I'd trust a Debian package over Google's service any day.


Yes, let’s give all passwords for wifi networks to the company that notoriously maps all wifi networks they can find. What could possibly go wrong...?


This happens every time I use android to connect to a WiFi network. Google stores my info in clear text to them.


Thanks for the warning, I had no idea. Note to self: always give temporary guest passwords to Android users.


They already have all passwords... They are conveniently backed up on android devices. They have the cleartext.

(as do apple btw.)


Apple's WiFi password sharing system uses iCloud Keychain, which is end-to-end encrypted [1]

[1] https://support.apple.com/en-us/HT202303


As long as Apple can run arbitrary code on your device, protocols do not matter.


>you have to trust Google to not store that URL anywhere

You also have to trust Google to still be operating the service by the time you come to use it.


pure JS WiFi QR Code Generator

https://qifi.org/


A secure random WiFi password in a QR code is great for Android and iOS, and the laptops/desktops that can sync their password database with them over Bluetooth.

But what about all those other random WiFi devices? I don’t relish the thought of entering 63 characters into my printer’s goofy interface, a games console, my car, etc...


Your car connects to WiFi? Oh boy, the security implications...


Every tesla car has a sim card and data connection that is used to connect to a vpn that high enough level engineers can use to run ssh commands directly on every tesla car at once or even target certain ones.

You know nothing john snow.


California is thankfully neutering that sort of backdoor access.


Really? Neutering it how?

Tesla already has a “Allow remote access” toggle, which defaults to OFF, that prevents you from connecting to it via the app etc.

(Whether this fully prevents Tesla connecting to it remotely, I’m not so sure...)


Wifi easyconnect is a very helpful feature that lets you connect to a wifi network by scanning a QR Code.

Create your Home wifi QR code https://modemly.com/qrcode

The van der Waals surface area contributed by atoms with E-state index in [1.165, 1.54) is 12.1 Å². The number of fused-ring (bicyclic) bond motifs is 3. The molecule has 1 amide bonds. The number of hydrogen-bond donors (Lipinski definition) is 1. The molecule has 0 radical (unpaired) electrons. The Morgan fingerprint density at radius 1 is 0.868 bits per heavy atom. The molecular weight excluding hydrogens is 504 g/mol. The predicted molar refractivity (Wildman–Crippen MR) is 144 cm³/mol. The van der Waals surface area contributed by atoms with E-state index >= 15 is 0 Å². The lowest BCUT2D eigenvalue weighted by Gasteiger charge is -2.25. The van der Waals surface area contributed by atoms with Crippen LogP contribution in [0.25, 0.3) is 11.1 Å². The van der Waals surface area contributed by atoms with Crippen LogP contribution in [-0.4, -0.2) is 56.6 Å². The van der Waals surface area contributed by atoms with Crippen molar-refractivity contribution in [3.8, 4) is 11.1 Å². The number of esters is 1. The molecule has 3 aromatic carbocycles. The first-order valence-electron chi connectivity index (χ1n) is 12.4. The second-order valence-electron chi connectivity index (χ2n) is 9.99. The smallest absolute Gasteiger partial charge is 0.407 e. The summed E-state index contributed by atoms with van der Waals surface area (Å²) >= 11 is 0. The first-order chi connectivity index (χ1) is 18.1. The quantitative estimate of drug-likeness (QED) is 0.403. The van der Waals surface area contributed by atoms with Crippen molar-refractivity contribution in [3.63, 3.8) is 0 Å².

How do I read it then? My Android camera app only lets me copy the encoded text to the clipboard or share it with another app. What app should I use to use it to actually connect to the wireless network?


But what if you want to connect something other than a phone to your network? I have a lot of laptop's that don't run iOS or Android. I guess I'm old fashioned like that.


The Owlet baby monitor does this. When you need to connect it to WiFi you give the app the creds and then it generates a QR code. Then you hold it in front of the camera to scan.



I so wanted to use this for work, where there is a rotating password scheme, but unfortunately it doesn’t work on iOS if the hotspot has a captive portal :/


Another great barcoding library is BWIP-JS at https://github.com/metafloor/bwip-js/

You can immediately generate QR codes from it using this link: http://bwip-js.metafloor.com/demo/demo.html

I use BWIP-JS in my electron app. Love it. Super easy and reliable way to print barcodes on a label printer using nice UI: https://label.live


I have an old Kindle it would be fun to put the QR code on that.

And maybe somehow a script that rotates the password updating the Kindle.


I setup a raspberry pi with a small display showing the weather forecast, next 5 calendar events and a QR code for the WIFI using this:

https://github.com/TeraTech/MMM-WiFiPassword

weather:

https://github.com/jclarke0000/MMM-DarkSkyForecast

Sits on the kitchen counter. Guest password is rotated and the display is auto-updated.

The raspberrypi is running MagicMirror, but I just have it outputting to a small display (7"). Looks great.

I use a Ubiquiti wifi AP and it has an API to change the guest password.


When I see it spelled wrong (like in the title of the OP here) my mind pronounces it "whiffy"


Https://Qr-edit.com